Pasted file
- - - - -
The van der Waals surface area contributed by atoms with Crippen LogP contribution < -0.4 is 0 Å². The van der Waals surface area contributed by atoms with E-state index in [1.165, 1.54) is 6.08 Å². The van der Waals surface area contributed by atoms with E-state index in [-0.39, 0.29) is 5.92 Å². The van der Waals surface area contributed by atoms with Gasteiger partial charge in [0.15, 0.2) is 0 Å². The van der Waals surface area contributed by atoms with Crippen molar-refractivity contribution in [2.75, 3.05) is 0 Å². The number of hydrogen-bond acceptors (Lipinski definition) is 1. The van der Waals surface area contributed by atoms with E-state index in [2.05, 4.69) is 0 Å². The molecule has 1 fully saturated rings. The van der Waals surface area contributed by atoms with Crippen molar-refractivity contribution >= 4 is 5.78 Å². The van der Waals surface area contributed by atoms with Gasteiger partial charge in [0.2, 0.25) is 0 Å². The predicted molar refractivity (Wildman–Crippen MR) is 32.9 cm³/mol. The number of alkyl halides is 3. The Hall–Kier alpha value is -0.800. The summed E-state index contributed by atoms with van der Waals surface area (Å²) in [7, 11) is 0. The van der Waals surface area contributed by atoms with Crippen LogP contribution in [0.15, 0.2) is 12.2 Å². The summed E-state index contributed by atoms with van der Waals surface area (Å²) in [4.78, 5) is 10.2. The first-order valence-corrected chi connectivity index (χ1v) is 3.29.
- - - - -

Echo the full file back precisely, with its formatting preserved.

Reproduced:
The van der Waals surface area contributed by atoms with Crippen LogP contribution < -0.4 is 0 Å². The van der Waals surface area contributed by atoms with E-state index in [1.165, 1.54) is 6.08 Å². The van der Waals surface area contributed by atoms with E-state index in [-0.39, 0.29) is 5.92 Å². The van der Waals surface area contributed by atoms with Gasteiger partial charge in [0.15, 0.2) is 0 Å². The van der Waals surface area contributed by atoms with Crippen molar-refractivity contribution in [2.75, 3.05) is 0 Å². The number of hydrogen-bond acceptors (Lipinski definition) is 1. The van der Waals surface area contributed by atoms with E-state index in [2.05, 4.69) is 0 Å². The molecule has 1 fully saturated rings. The van der Waals surface area contributed by atoms with Crippen molar-refractivity contribution >= 4 is 5.78 Å². The van der Waals surface area contributed by atoms with Gasteiger partial charge in [0.2, 0.25) is 0 Å². The predicted molar refractivity (Wildman–Crippen MR) is 32.9 cm³/mol. The number of alkyl halides is 3. The Hall–Kier alpha value is -0.800. The summed E-state index contributed by atoms with van der Waals surface area (Å²) in [7, 11) is 0. The van der Waals surface area contributed by atoms with Crippen LogP contribution in [0.15, 0.2) is 12.2 Å². The summed E-state index contributed by atoms with van der Waals surface area (Å²) in [4.78, 5) is 10.2. The first-order valence-corrected chi connectivity index (χ1v) is 3.29.